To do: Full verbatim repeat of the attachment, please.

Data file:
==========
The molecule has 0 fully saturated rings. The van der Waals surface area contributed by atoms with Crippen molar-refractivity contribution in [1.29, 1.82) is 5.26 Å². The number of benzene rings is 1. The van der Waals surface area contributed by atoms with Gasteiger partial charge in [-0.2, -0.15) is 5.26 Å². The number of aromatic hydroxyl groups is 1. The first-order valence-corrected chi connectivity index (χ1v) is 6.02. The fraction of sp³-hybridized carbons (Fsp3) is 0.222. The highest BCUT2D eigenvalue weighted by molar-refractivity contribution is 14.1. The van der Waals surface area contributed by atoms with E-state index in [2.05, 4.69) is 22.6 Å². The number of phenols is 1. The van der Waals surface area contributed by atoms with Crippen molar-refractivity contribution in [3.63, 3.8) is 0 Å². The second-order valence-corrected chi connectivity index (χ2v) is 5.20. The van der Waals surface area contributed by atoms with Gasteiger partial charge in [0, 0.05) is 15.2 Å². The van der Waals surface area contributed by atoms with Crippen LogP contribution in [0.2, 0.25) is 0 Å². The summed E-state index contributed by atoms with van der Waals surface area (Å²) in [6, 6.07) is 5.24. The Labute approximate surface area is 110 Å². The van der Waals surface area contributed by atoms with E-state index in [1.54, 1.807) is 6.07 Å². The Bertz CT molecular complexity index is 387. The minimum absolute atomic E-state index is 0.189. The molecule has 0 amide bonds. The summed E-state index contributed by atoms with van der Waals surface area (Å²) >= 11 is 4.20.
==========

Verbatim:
The molecule has 0 fully saturated rings. The van der Waals surface area contributed by atoms with Crippen molar-refractivity contribution in [1.29, 1.82) is 5.26 Å². The number of benzene rings is 1. The van der Waals surface area contributed by atoms with Gasteiger partial charge in [-0.2, -0.15) is 5.26 Å². The number of aromatic hydroxyl groups is 1. The first-order valence-corrected chi connectivity index (χ1v) is 6.02. The fraction of sp³-hybridized carbons (Fsp3) is 0.222. The highest BCUT2D eigenvalue weighted by molar-refractivity contribution is 14.1. The van der Waals surface area contributed by atoms with E-state index in [2.05, 4.69) is 22.6 Å². The number of phenols is 1. The van der Waals surface area contributed by atoms with Crippen molar-refractivity contribution in [3.63, 3.8) is 0 Å². The second-order valence-corrected chi connectivity index (χ2v) is 5.20. The van der Waals surface area contributed by atoms with Gasteiger partial charge in [0, 0.05) is 15.2 Å². The van der Waals surface area contributed by atoms with Crippen LogP contribution in [0.2, 0.25) is 0 Å². The summed E-state index contributed by atoms with van der Waals surface area (Å²) in [6, 6.07) is 5.24. The Labute approximate surface area is 110 Å². The van der Waals surface area contributed by atoms with E-state index in [1.54, 1.807) is 6.07 Å². The Bertz CT molecular complexity index is 387. The minimum absolute atomic E-state index is 0.189. The molecule has 0 amide bonds. The summed E-state index contributed by atoms with van der Waals surface area (Å²) >= 11 is 4.20.